Study: Flexibility Wants High For Those Thinking Of Career Change
Finding passion, flexibility high on employee’s wants lists
The pandemic pushed both employee’s and employer’s comfort level in remote work. But two years in, and with more offices reopening, the employee side of that coin wants the flexibility of continued working from home. In fact, according to new data out from Digital.com finding their passion (47%) and more flexible work hours (44%) top the list of reasons a growing number of people are considering leaving their current employment within the next year.
Study researchers say that, in total, about 2 in 5 Americans are considering starting their own business within the next year. Nearly half (48%) say they want to be their own boss, 47% say they are looking for their passion, and 44% more work flexibility.
While people from all kinds of businesses are thinking about leaving their current jobs in favor of working for themselves, the fields likely to lose the most workers including healthcare, education, finance, and construction. Nearly 10% of those considering entrepreneurship are from these sectors. Also of note:
- 47% of those considering starting a business this year are currently employed, but not self-employed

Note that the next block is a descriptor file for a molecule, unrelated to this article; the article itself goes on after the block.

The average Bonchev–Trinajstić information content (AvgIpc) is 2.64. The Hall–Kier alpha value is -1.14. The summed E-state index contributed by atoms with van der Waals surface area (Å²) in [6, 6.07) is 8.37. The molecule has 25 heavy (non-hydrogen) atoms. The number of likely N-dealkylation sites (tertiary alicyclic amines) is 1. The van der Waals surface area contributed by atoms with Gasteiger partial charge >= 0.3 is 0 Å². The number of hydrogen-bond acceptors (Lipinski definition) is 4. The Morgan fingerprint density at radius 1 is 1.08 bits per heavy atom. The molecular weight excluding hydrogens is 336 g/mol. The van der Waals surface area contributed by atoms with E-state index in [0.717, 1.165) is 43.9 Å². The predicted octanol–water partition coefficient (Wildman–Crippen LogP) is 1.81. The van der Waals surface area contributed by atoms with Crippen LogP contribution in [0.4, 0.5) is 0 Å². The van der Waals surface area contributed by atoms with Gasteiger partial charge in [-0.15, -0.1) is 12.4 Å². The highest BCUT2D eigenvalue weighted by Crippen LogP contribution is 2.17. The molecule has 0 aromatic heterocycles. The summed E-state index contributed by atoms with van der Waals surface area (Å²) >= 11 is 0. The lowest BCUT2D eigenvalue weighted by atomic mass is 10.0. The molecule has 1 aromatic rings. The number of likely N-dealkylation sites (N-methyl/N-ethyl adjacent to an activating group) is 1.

- 32% have never launched a start-up business
- 55% plan to leave their current job within the year
“One of the drivers for The Great Resignation is that people want to feel a sense of purpose. Business ownership can give you the flexibility to pursue what matters to you in a way you believe will be most meaningful and impactful,” said Dennis Consorte, SMB Expert, Digital.com.
Retail, Finance top industry start-up list
About 15% of those considering starting a new business this year say they’ll open a retail shop, 11% are looking to the business/finance sectors, and 10% are looking into computers or IT. About one-third say they’ll operate their business fully online.
“It’s not surprising that retail is at the top of the list. The product is tangible and easy to conceptualize, especially for visually-oriented people,” Consorte says. “What’s interesting is that skilled trades only occupied a small percentage of respondents. Fields like plumbing and carpentry will be hard to automate, and we could see a labor shortage in these areas as demand rises, making skilled trades highly lucrative in the near future.”